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For patients, cost, access, quality, and experience, are deciding factors when it comes to healthcare. A VBC model incorporates patient perspectives, clinical outcomes, and overall cost considerations to achieve the best possible care. VBC strives to measure well-being and quality of life as perceived by the patient, along with patient experience across the care cycle. However, balancing patient perception with actual clinical outcomes is essential to avoid adverse health consequences. Engaging the patient, family, and community is another important aspect of value-based care, as it allows care continuity outside of a hospital setting. When patients, family members, and other caregivers in the community are provided with basic caregiving training and health management skills, it helps improve patient outcomes. This model seems to be gaining ground in low- and middle-income countries where access to health services and resources can be constrained. In addition to health improvement, such models address patient needs and experiences while reducing associated costs.
Value-based care focuses on patient centricity by emphasising physical and mental well-being, preventive and integrated care, care continuum outside hospital settings, and evidence-based practices. These components of healthcare delivery are widely discussed but not fully implemented. VBC assimilates them into a framework with the patient at the centre and costs as the yardstick. It also brings all the stakeholders back to the table with a single focus—value to the patient, while delivering benefits for the broader health system.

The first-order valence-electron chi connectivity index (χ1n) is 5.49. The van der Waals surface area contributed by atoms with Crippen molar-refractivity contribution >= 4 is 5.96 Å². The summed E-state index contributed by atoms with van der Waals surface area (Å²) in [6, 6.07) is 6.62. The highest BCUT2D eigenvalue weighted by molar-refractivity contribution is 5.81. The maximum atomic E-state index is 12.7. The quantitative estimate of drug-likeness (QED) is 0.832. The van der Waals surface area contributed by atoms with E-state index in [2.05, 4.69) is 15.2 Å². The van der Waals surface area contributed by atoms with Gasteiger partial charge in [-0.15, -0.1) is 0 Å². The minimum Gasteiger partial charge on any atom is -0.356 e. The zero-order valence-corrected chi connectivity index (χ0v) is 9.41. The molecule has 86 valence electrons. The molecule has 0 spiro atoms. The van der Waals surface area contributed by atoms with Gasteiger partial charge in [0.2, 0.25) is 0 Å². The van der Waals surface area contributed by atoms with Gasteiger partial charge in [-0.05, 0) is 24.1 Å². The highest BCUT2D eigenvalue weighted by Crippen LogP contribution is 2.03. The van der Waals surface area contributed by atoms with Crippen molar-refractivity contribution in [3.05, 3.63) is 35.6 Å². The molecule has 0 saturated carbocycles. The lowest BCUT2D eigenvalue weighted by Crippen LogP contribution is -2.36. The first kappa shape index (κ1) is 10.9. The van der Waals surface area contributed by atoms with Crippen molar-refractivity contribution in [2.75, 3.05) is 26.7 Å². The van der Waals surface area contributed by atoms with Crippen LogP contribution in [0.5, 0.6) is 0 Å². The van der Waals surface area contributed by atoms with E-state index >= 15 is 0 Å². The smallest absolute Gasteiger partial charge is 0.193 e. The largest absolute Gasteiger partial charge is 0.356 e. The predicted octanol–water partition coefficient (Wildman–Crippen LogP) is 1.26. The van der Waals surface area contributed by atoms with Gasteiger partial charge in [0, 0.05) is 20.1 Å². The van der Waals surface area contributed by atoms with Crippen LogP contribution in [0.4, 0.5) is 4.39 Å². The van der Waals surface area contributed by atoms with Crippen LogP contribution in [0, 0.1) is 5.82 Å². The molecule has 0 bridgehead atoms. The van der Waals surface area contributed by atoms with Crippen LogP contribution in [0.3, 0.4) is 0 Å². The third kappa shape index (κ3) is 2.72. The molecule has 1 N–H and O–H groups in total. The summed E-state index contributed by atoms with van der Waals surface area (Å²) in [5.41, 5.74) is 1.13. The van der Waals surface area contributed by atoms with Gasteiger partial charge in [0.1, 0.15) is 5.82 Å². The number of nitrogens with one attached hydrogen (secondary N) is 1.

The move to a value-based system is a gradual process. Healthcare providers have experimented with different components of value-based care, but implementation at a health system level (national level) is another task. Also, the successful implementation of a VBC model in any type of healthcare setting will require participation from all stakeholders. Patient, provider, and payor alignment is just the starting point. Implementation of VBC at a system level would be highly contextual, and some key strategies to get started would include identifying population segments and disease areas that would benefit most from a VBC approach; identifying and agreeing to care goals; standardising care protocols; measuring outcomes and costs; integrating care and using ICT; identifying payment models (capitation/bundled); data for benchmarking and improvement. As the transition progresses, a culture of continuous learning and improvisation, along with support from the highest levels of governance, will be necessary to establish fully value-based care. It is a long journey, but a well-developed VBC system can benefit all stakeholders by keeping the population healthy at lower costs.Ashish Sachdeva, Research Director & Adjunct Assistant Professor, Max Institute of Healthcare Management, Indian School of Business
Shivani Tyagi, Research Analyst, Max Institute of Healthcare Management, Indian School of Business
[This article has been reproduced with permission from the Indian School of Business, India]